Author information

Affiliations

Authors

Contributions

O.P., T.H. and F.K.K. devised the study protocol. M.F.N. participated in the protocol design and application and in the participant recruitment and selection. K.H.M. performed sample collections and carried out patient phenotyping. K.H.A. supervised the microbial DNA extraction. S.L., C.Z., J.W., Q.F. and H.Y. performed shotgun metagenomics sequencing and taxonomic profiling. P.T.P., L.P.C. and M.A. estimated IGC gene profiles. H.B.N. generated the MGS groups based on IGC. A.P., S.K.F. and A.K. designed and performed the data analysis. M.A., T.H., P.B. and O.P. supervised the data analysis. A.P., S.K.F., K.H.M. and M.A. wrote the paper. K.H.A., T.N., T.H.H., A.K., H.B.N., J.W., A.T., P.B., T.V., F.K.K., T.H. and O.P. revised the paper. All authors contributed to data interpretation, discussion and editing of the paper. All authors read and approved the final manuscript.

Corresponding authors

Correspondence to Filip K. Knop or Manimozhiyan Arumugam or Oluf Pedersen.

Ethics declarations

Competing interests

The authors declare no competing interests.

Additional information

Publisher’s note: Springer Nature remains neutral with regard to jurisdictional claims in published maps and institutional affiliations.

Supplementary information

Supplementary Information

Supplementary Figures 1–12, legends for Supplementary Tables and Supplementary Datasets.

Reporting Summary

Supplementary Table 1

Comparison between taxa and KEGG function abundances at baseline (D0) and at subsequent time points (D8, D42, D180) using a two-sided Wilcoxon signed-rank test.

Supplementary Table 2

Sample information and read quality control statistics.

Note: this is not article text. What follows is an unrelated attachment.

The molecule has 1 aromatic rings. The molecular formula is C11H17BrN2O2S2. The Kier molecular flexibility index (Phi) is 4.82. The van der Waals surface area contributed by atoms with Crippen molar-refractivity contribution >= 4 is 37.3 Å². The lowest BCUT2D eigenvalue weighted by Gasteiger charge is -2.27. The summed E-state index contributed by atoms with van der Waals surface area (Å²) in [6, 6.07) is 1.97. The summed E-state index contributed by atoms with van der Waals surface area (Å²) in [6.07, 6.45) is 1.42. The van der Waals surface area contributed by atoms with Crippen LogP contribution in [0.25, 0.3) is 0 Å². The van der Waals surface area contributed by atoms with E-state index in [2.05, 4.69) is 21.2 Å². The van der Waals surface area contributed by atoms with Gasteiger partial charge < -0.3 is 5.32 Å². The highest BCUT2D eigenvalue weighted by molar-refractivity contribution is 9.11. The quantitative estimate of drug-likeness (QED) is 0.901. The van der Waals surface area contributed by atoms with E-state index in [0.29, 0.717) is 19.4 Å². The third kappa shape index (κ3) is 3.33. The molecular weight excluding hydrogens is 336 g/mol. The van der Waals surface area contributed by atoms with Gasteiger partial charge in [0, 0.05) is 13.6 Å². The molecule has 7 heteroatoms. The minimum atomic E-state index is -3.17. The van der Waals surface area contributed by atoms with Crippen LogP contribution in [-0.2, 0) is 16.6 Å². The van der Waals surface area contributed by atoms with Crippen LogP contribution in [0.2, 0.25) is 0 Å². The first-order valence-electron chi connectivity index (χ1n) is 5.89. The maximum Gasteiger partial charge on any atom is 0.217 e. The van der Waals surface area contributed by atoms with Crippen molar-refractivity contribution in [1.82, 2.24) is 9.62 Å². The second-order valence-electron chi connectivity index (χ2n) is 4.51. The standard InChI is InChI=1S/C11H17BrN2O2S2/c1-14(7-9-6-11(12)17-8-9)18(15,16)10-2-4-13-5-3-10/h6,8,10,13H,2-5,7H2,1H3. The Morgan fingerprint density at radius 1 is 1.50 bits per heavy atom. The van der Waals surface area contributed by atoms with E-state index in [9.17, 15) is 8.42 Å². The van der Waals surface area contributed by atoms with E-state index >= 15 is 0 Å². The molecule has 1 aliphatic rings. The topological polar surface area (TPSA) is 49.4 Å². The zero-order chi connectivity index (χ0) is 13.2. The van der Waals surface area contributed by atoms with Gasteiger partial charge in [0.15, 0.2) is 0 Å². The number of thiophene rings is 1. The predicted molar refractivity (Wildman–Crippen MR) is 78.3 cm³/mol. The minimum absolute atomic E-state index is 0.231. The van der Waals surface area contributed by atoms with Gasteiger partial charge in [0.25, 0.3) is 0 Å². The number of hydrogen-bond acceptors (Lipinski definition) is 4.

Supplementary Table 3

Predicted and manually curated gene assignments (taken from GenBank) for 3 well-characterized species such as Salmonella typhimurium, Enterobacter cloacae and Escherichia coli.

Supplementary Table 4

Species that differentially changed their abundance (two-sided Wilcoxon signed-rank test) following antibiotic treatment (from Supplementary Table 1) contrasted with their extent of relative growth inhibition from Maier et al.38.

Supplementary Table 5

Extent of enrichment (significantly higher number of genes) of ARGs for the drugs used in this study (and multidrug efflux pumps) in species enriched under intervention versus not (from Supplementary Table 1).

Supplementary Table 6

Gene-level differentially abundant ARGs under intervention, relative to their significantly differential prevalence in genomes in enriched versus depleted species among those differentially abundant under intervention (from Supplementary Table 1).

Supplementary Dataset 1

Associated data for Figure 4.

Supplementary Dataset 2

Associated data for Figure 5.

Supplementary Dataset 3

Associated data for Supplementary Figure 6.

Rights and permissions

Reprints and Permissions

About this article

Verify currency and authenticity via CrossMark

Cite this article

Palleja, A., Mikkelsen, K.H., Forslund, S.K. et al. Recovery of gut microbiota of healthy adults following antibiotic exposure. Nat Microbiol 3, 1255–1265 (2018). https://doi.org/10.1038/s41564-018-0257-9

Download citation

Further reading